Boots on the ground

Rio Hondo College’s Roadrunners Crew 77 combats the Agua Caliente Fire in Palm Springs in July. The group has been called up to fight the Ferguson Fire in Northern California. (Photo: Carlos Flores)

Rio Hondo College’s Roadrunner Crew 77 has been called up for the second time this summer – this time to assist crews battling the massive Ferguson Fire that is threatening Yosemite National Park.

The crew, led by a U.S. Forest Service crew boss, includes 17 recent graduates of the college’s Wildland Fire Academy. The team assists with all aspects of fire monitoring, suppression and control, including digging fire containment lines.

“We are extremely proud of the contributions of our Wildland Fire Academy crew,” said Superintendent/President Teresa Dreyfuss. “They represent the best of Rio Hondo College – students and graduates who are dedicating their careers to helping their communities.”

The crew can be called up for 21 days with each activation. It was activated over the July 4 weekend to assist in battling the Agua Caliente fire in Palm Springs.

This call-up started on July 26 when the crew was activated to cover parts of the Angeles National Forest for crews shifting to fight the Ferguson Fire and other blazes. During the first days of that activation, the Roadrunners helped quash a brushfire. On August 2, the team joined the battle against the Ferguson Fire.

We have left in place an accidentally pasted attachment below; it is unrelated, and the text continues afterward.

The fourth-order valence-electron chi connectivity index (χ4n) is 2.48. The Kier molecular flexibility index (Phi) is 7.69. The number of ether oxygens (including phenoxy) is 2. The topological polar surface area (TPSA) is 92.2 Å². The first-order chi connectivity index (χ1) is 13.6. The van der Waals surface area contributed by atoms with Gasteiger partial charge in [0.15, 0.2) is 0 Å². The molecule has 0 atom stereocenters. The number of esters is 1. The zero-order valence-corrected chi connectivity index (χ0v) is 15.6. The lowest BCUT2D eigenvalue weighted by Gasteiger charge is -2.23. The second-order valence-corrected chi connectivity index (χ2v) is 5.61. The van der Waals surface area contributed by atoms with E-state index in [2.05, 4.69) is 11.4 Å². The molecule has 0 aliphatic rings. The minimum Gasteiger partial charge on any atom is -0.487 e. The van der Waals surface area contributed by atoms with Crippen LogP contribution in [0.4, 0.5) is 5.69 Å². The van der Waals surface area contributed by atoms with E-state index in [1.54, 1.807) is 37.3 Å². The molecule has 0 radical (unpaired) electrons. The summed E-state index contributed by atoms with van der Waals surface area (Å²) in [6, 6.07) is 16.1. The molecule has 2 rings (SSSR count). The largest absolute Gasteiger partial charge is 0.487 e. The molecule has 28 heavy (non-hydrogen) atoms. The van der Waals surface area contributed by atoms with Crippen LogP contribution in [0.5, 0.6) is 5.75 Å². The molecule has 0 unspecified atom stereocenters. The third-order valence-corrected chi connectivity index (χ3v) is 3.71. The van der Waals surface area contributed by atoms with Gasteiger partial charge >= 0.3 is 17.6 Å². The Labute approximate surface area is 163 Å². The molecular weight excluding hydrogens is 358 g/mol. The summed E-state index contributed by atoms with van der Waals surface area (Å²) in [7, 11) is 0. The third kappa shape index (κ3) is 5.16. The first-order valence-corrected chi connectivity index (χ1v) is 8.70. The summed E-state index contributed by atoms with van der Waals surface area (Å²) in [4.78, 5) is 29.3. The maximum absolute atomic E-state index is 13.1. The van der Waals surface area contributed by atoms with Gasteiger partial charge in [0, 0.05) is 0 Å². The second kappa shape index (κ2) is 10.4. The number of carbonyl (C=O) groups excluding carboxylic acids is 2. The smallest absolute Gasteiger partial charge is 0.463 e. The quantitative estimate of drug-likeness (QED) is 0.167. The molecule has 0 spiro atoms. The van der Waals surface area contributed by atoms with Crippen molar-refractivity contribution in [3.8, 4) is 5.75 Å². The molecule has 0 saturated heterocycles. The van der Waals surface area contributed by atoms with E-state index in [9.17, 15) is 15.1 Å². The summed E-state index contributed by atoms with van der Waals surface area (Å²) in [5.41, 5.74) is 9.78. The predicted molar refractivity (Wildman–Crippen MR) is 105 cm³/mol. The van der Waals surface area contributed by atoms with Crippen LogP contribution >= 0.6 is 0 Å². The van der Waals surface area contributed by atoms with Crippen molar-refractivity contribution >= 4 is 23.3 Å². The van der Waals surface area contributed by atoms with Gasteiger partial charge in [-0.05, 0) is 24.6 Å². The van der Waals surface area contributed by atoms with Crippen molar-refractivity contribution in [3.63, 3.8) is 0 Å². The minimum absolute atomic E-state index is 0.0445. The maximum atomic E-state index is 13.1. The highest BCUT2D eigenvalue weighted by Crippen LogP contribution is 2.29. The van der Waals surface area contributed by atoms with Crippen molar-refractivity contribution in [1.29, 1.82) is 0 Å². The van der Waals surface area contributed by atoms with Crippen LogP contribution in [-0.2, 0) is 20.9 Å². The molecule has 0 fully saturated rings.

Trained and ready

Each crew member has met or exceeded U.S. Forest Service requirements for seasonal wildland firefighters. Students also must pass an arduous physical fitness regime. Rio Hondo College has fielded the crew since 2002.

“The Angeles National Forest fire chief and his staff are huge supporters of this program where we train students from a diverse group of people to become firefighters,” said Tracy Rickman, coordinator of the fire technology programs at the college.

Lead instructor Ryan Carey, also a wildland fire fighter prior to joining Rio Hondo’s faculty, said the young men and women earn the job – nothing is given.

“You have to want to be gone from family and friends for up to 21 days at a time and sleep under the stars and work hard for a 12-hour operational period putting out a fire,” Carey said. “It’s not for everyone.”

The Ferguson Fire has burned more than 91,000 acres since July 13; it is less than 45 percent contained. More than 2,300 firefighters are engaged. There have been two fatalities, including Arrowhead Interagency Hotshots Capt. Brian Hughes.

Rio Hondo Board President Madeline Shapiro said the entire college community supports the firefighters who represent them.

“They walk an incredibly difficult path for all of the best reasons,” Shapiro said. “It moves all of us to see their dedication as they bravely step into danger to protect our California communities.”

About the Author

Ruthie Retana
is director of marketing and communications at Rio Hondo College in Whittier, California.